Russian-American Relations: Political Horizons of the Future

In terms of political turbulence in Washington's corridors of power Moscow should stick to wait-and-see position

D. Trump's election victory gave rise to the illusion of normalization of bilateral dialogue, as in Russian political circles and in parts of the American Republican establishment.

The American political class in the face of so-called “Deep state”, which consists of some informal opposition structures in the system of U.S. government, dispelled all these hopes, showing its influence. On the one hand, the Deep state sabotaged Trump’s adoption of rational policy decisions and the implementation of a pragmatic policy towards Russia. On the other hand, anti-Trump forces fully showed the lack of strategic vision of the foreign policy of the United States, holding on to their traditional neo-conservative models of American hegemony.

The complexity of the political situation in the US is that Russia is the instrument of inter-political struggle. In these circumstances, any constructive proposals from the Russian side on the normalization of relations and dialogue are doomed to perception in a confrontational context. The American political environment with its large-scale campaign to demonize Russia deprives both countries the chances for productive dialogue. The American establishment and the propaganda media machine successfully form a Manichean atmosphere of rejection and antagonism towards Russia. By the way, it sets a certain image of an existential “enemy” and any attempts to start a dialogue with him can be seen as a national betrayal.

Possible Trump’s concessions to his opponents are unlikely to defuse the growing antagonism in U.S.-Russian relations. The current Congress consists predominantly of Neocons and aggressive Wilsonians. Compared to them D. Trump with his characteristic gruff pragmatism is quite flexible.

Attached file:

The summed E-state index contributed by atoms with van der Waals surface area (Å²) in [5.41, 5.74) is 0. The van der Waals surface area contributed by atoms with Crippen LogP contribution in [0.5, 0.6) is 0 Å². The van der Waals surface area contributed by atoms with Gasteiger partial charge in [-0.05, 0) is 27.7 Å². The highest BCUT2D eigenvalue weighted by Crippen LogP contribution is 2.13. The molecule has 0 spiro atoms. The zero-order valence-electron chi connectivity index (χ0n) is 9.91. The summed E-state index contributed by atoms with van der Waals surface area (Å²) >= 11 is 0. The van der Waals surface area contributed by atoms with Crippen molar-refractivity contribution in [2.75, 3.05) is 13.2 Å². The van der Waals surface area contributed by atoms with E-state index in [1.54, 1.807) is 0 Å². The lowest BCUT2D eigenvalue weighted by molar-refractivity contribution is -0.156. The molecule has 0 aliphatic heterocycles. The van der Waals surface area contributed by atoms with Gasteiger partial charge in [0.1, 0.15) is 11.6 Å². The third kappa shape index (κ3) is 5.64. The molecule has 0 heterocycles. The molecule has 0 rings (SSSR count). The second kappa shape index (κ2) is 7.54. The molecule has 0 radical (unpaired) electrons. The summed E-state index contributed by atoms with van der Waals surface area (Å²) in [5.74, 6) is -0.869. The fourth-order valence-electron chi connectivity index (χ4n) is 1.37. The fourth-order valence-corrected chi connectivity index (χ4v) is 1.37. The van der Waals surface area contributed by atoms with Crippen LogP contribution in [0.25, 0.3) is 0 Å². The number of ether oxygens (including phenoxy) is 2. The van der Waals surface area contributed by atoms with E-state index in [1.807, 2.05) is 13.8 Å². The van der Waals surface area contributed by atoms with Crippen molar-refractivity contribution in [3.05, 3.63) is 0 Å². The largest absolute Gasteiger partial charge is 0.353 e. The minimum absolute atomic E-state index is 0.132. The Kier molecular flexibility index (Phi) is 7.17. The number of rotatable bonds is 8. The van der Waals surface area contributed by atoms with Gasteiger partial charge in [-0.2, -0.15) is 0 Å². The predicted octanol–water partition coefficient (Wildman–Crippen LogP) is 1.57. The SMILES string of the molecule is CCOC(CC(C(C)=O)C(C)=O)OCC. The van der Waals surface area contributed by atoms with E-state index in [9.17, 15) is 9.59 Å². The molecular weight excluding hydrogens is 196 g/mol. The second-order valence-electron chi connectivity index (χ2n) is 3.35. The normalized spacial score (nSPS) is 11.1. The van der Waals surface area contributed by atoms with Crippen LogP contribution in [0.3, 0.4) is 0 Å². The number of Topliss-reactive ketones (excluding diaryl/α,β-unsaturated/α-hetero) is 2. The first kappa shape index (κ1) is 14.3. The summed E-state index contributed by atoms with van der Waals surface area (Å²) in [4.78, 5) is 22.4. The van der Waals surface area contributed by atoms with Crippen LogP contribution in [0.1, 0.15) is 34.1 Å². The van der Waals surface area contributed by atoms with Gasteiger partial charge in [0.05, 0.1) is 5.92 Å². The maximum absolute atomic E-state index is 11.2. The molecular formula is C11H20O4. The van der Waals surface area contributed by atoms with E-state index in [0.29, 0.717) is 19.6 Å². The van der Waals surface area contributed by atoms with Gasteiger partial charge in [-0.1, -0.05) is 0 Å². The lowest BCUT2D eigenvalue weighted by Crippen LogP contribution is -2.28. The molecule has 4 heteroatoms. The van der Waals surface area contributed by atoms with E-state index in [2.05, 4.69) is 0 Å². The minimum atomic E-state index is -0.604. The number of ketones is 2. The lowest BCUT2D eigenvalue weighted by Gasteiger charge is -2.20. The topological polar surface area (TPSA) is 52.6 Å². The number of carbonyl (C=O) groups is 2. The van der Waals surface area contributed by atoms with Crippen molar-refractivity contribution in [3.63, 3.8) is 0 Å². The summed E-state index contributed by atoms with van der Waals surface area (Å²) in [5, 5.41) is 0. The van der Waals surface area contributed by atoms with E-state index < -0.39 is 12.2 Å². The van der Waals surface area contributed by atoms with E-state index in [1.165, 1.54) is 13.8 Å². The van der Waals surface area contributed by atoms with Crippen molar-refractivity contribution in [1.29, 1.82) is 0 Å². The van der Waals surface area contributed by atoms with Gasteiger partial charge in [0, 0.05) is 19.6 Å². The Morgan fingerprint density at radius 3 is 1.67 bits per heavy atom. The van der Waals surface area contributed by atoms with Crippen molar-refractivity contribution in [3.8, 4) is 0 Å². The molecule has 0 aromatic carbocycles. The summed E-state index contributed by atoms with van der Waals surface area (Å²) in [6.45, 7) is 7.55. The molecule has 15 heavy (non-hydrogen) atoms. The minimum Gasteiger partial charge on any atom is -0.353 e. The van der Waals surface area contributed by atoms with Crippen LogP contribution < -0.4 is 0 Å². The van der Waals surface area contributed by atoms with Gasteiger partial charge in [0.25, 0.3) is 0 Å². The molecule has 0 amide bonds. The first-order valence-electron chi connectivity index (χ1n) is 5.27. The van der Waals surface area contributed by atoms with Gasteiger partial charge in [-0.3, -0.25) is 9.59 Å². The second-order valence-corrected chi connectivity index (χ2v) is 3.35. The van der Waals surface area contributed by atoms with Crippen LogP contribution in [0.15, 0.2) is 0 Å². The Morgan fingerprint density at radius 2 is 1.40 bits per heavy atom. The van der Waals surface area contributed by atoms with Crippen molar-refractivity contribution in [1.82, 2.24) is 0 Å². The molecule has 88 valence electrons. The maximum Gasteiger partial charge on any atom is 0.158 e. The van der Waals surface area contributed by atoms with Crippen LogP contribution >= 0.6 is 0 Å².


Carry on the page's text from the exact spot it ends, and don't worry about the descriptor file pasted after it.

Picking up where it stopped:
However, the political prospects of mutual relations seem to be very illusive, because the main problem is not in the “Russian trace” or in Trump’s personality, but in the psychology of the American elite, thinking in terms of preservation of former greatness and hegemony.

Another anti-Russian sanctions approved by the Senate, which must be supported by 2/3 of the House of Representatives are quite logical for the mood in Washington. In terms of anti-Russian hysteria Trump is unlikely to go on a risky case on their cancellation, risking to start a conflict with the entire political class of the United States. What is more important: the U.S. in a changing global balance of power and strengthening of polycentrism is not engaged in solving strategic tasks for the preservation of the existing positions in the world and searching for new allies in the mainstream of pragmatic, realistic policy, but in internal political struggle. The new sanctions inevitably will strengthen the “strategic partnership” of Russia with China and Iran, which will objectively weaken the United States. The Washington elite are destroying any hopes for the preservation of American leadership in the world.

In terms of political turbulence in Washington's corridors of power Moscow should stick to wait-and-see position. Any political activity in the “American direction” will be blocked by the U.S. political class. The tactics of “small steps” can create an atmosphere of cautious dialogue and psychologically to soften the situation.

The conservative scenario in mutual relations will be defined by established historical tradition. Partnership with the United States in the 20th century was probably the exception and not the rule. The dominant trajectory of the relationship was confrontational. The political thinking of the young American politicians was formed under conditions of a unipolar world and American empire.

 

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